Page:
There's a flurry of selling going on this morning in shares of the biopharma Vertex Pharmaceuticals . Overnight the embargo lifted on the long awaited results of the company's mid-stage test on a new type of Hepatitis C drug. Two studies show that six months out 60% and 65% of patients had no detectable virus in their blood.
That beats the treatments currently available which make a lot of patients feel like they have the flu and don't work in about half of them.
Hepatitis C doesn't get a lot of mainstream news media coverage. But it is a huge, burgeoning drug market. Geoffrey Porges at Bernstein forecasts that the Hep C drug market will grow from about $2.5 billion this year to $11 billion in 2012. That's a tremendous amount of potential growth in a short amount of time.
So, as you might guess, a whole bunch of biotech and big pharmas are racing to develop drugs for it. An estimated four million people are infected in the U.S., but that pales in comparison to the 170 million patients worldwide.
While the efficacy seen in the Vertex studies is unprecedented, there were side effects. As many as 18% of people dropped out of one of the clinical trials. The most common problem was a rash. You can hear what Vertex CEO Joshua Boger had to say about that and the move in his stock in this interview I did with him this morning on "Squawk on the Street". Just before, during and after his appearance the stock trimmed about half of its losses in early trading.
While I'm at it, take a look at the Vertex website . They recently revamped it and I have to say it ranks as one of the coolest biotech sites I've ever surfed. For example, check out the link to the Boger's bio where you can dress him up or dress him down. And I like the personal touch with his own mission statement versus the usual, dry curriculum vitae you find on most corporate web sites.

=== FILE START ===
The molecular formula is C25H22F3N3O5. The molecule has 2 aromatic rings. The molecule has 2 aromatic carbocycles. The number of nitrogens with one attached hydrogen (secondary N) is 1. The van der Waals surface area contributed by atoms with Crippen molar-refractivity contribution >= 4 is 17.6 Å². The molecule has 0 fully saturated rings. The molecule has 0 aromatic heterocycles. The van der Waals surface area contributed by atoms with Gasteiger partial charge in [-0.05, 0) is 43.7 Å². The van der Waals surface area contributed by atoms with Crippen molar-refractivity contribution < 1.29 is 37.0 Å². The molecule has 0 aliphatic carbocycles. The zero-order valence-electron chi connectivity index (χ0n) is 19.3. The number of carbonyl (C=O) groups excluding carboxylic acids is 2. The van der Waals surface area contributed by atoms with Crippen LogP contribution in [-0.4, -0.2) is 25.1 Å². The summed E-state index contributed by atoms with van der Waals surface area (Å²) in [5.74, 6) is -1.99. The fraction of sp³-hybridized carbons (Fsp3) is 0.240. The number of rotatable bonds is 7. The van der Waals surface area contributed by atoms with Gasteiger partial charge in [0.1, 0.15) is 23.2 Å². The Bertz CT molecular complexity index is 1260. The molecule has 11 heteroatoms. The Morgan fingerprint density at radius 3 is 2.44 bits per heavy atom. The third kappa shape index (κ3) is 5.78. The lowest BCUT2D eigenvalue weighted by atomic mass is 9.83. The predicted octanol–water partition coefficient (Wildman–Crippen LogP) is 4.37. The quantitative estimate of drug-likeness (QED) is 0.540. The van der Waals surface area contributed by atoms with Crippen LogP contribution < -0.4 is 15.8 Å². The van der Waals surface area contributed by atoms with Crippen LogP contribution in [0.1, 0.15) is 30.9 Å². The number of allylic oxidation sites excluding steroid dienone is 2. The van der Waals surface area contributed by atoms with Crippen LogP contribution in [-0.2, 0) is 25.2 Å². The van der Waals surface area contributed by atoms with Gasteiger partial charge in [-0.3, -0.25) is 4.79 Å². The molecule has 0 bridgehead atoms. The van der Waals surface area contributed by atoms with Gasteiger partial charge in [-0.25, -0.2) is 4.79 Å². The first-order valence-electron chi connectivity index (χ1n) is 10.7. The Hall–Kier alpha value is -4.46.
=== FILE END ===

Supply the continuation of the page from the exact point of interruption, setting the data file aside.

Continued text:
Boger also writes his own blog on the company's intranet. He's not unique in doing that, but I think all this goes to the more media savvy vibe I find at biotechs--especially smaller ones--compared to the big, stodgy, buttoned-down pharma corporate culture.
So, back to the drug. The stock could also be under pressure because a privately-held company, Romark Laboratories, came out of nowhere at the scientific conference called, "The Liver Meeting", (yes, that's really its name) with positive data on its diarrhea drug, Alinia, for Hep C. Patients in a small Egyptian study had a 79% cure rate on a different, easier-to-treat form of Hep C than the one Vertex is targeting. Schering-Plough also recently announced good mid-stage results on a Hep C drug similar to the Vertex drug.
Most analysts, though, think there's enough of a market here for everyone to share and that the Vertex drug could eventually become at least a billion-dollar blockbuster. But, in the meantime, investors are a bit spooked.
Wachovia analyst George Farmer writes in a research note to clients this morning, "…we are alarmed by the seemingly high overall discontinuation rate (18% in one study, 14% in the other) versus 3% and 6% (on currently marketed drugs)….We await more details to be presented at the Liver Meeting Monday and Tuesday to gain more visibility into the side effect profile of this agent, which we believe remains an overhang on the stock." Wachovia makes a market in VRTX shares.
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